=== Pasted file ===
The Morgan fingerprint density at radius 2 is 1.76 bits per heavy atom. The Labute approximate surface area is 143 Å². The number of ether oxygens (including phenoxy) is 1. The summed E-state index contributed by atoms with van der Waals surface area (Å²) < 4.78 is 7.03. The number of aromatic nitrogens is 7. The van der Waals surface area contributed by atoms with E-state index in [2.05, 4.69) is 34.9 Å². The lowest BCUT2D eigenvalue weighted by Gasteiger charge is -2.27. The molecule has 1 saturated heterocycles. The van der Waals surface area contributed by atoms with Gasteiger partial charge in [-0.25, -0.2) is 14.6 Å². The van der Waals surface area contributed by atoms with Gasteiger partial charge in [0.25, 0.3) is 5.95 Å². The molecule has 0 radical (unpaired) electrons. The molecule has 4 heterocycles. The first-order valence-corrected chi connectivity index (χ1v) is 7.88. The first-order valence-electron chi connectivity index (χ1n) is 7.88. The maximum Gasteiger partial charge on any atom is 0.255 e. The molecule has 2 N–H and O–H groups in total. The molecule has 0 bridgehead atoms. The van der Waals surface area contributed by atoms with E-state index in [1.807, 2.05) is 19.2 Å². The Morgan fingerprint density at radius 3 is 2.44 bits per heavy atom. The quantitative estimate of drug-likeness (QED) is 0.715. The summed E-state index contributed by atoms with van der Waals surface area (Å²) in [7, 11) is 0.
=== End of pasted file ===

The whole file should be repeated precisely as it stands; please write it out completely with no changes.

The Morgan fingerprint density at radius 2 is 1.76 bits per heavy atom. The Labute approximate surface area is 143 Å². The number of ether oxygens (including phenoxy) is 1. The summed E-state index contributed by atoms with van der Waals surface area (Å²) < 4.78 is 7.03. The number of aromatic nitrogens is 7. The van der Waals surface area contributed by atoms with E-state index in [2.05, 4.69) is 34.9 Å². The lowest BCUT2D eigenvalue weighted by Gasteiger charge is -2.27. The molecule has 1 saturated heterocycles. The van der Waals surface area contributed by atoms with Gasteiger partial charge in [-0.25, -0.2) is 14.6 Å². The van der Waals surface area contributed by atoms with Gasteiger partial charge in [0.25, 0.3) is 5.95 Å². The molecule has 0 radical (unpaired) electrons. The molecule has 4 heterocycles. The first-order valence-corrected chi connectivity index (χ1v) is 7.88. The first-order valence-electron chi connectivity index (χ1n) is 7.88. The maximum Gasteiger partial charge on any atom is 0.255 e. The molecule has 2 N–H and O–H groups in total. The molecule has 0 bridgehead atoms. The van der Waals surface area contributed by atoms with E-state index in [1.807, 2.05) is 19.2 Å². The Morgan fingerprint density at radius 3 is 2.44 bits per heavy atom. The quantitative estimate of drug-likeness (QED) is 0.715. The summed E-state index contributed by atoms with van der Waals surface area (Å²) in [7, 11) is 0.